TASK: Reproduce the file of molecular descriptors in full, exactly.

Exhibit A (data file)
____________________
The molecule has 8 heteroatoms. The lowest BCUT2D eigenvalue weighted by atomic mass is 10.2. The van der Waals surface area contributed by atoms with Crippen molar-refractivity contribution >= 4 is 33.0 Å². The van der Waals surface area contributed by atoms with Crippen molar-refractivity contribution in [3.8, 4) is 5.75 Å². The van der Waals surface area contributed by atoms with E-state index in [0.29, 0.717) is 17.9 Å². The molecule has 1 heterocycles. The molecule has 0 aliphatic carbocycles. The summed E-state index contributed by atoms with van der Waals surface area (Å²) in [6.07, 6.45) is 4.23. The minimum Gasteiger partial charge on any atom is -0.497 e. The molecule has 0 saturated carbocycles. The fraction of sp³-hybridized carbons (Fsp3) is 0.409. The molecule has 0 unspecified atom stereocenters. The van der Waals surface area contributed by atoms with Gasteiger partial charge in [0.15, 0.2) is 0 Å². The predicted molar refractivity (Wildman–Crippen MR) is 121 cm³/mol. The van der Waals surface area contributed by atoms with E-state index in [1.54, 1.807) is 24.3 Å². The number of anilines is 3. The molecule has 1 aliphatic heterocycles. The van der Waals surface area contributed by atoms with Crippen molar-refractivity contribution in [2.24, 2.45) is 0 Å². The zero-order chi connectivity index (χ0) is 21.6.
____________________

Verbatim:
The molecule has 8 heteroatoms. The lowest BCUT2D eigenvalue weighted by atomic mass is 10.2. The van der Waals surface area contributed by atoms with Crippen molar-refractivity contribution >= 4 is 33.0 Å². The van der Waals surface area contributed by atoms with Crippen molar-refractivity contribution in [3.8, 4) is 5.75 Å². The van der Waals surface area contributed by atoms with E-state index in [0.29, 0.717) is 17.9 Å². The molecule has 1 heterocycles. The molecule has 0 aliphatic carbocycles. The summed E-state index contributed by atoms with van der Waals surface area (Å²) in [6.07, 6.45) is 4.23. The minimum Gasteiger partial charge on any atom is -0.497 e. The molecule has 0 saturated carbocycles. The fraction of sp³-hybridized carbons (Fsp3) is 0.409. The molecule has 0 unspecified atom stereocenters. The van der Waals surface area contributed by atoms with Gasteiger partial charge in [0.15, 0.2) is 0 Å². The predicted molar refractivity (Wildman–Crippen MR) is 121 cm³/mol. The van der Waals surface area contributed by atoms with E-state index in [1.54, 1.807) is 24.3 Å². The number of anilines is 3. The molecule has 1 aliphatic heterocycles. The van der Waals surface area contributed by atoms with Crippen molar-refractivity contribution in [2.24, 2.45) is 0 Å². The zero-order chi connectivity index (χ0) is 21.6.